Aromaticity &Grimme Steven Bachrach 28 Oct 2013 2 Comments

Unusual carbene ground states

The singlet and triplet carbene is the topic of Chapter 4, especially sections 1 and 2. The ground state of methylene is the triplet, with one electron in the σ-orbital and one electron in the π-orbital, with the spins aligned. The lowest singlet state places the pair of electrons in the σ-orbital, and this state is about 9 kcal mol-1 higher in energy than the triplet. The next lowest singlet state has one electron in each of the σ- and π-orbitals, with the spins aligned. The singlet state with both electrons in the π-orbital is the highest of these four states, some 60 kcal mol-1 above the ground state triplet.

Hoffmann and Borden now pose the question “Can the doubly occupied π carbene (1A10π2) be the ground state with appropriate substitution?” The answer they find is yes!1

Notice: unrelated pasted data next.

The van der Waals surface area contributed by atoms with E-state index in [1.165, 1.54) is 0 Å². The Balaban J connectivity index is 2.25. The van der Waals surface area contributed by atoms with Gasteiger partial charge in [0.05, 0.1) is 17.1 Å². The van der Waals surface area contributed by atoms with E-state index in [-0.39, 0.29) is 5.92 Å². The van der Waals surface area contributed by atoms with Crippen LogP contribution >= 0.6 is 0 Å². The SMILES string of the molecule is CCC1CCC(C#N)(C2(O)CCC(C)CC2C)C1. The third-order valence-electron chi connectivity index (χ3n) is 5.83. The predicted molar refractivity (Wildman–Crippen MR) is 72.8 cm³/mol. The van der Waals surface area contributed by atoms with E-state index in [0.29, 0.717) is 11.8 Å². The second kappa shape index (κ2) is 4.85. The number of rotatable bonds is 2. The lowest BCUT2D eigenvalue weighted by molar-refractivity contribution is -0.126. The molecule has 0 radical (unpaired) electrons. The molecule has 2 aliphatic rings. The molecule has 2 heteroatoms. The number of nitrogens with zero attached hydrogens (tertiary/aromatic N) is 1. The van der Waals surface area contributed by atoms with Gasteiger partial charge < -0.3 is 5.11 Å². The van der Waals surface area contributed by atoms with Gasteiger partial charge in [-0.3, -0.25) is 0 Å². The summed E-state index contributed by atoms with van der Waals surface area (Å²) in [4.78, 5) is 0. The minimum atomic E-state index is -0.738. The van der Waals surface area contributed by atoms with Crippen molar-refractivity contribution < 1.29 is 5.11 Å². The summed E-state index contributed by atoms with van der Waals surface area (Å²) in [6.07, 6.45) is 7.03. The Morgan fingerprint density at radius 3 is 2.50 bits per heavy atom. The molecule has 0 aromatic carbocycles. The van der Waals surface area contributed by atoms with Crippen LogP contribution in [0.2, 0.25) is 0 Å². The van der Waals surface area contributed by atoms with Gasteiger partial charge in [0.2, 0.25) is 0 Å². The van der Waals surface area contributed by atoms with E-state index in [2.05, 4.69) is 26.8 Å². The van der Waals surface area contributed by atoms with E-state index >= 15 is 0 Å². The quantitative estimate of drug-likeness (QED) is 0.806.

The trick is to find a combination of substituents that will raise the energy of the σ-orbital and lower the energy of the π-orbital. The latter effect can be enhanced if the π-orbital can be a part of an aromatic (6e) ring.

Two of the best possibilities for identifying a ground state 1A10π2 carbene are 1 and 2. The CASSCF/6-31G(d) optimized geometries of these two are shown in Figure 1. In 1, the nitrogen lone pairs act to destabilize the σ-orbital, while the aldehyde group acts as a withdrawing group to stabilize the π-orbital. The result is that the 1A10π6 state of 1 is predicted to be about 8 kcal mol-1 more stable than the triplet state, as per CASPT2 and CCSD(T) computations.



An ever greater effect is predicted for 2. Here the nitrogen lone pairs adjacent to the carbene act to destabilize the σ-orbital. The empty π-orbital on B lowers the energy of the carbene π-orbital by making it part of the 6-electron aromatic ring. The 1A10π6 state of 2 is predicted to be about 25 kcal mol-1 more stable than its triplet state!



Figure 1. CASSCF/6-31G(d) optimized geometries of the 1A10π6 states of 1 and 2.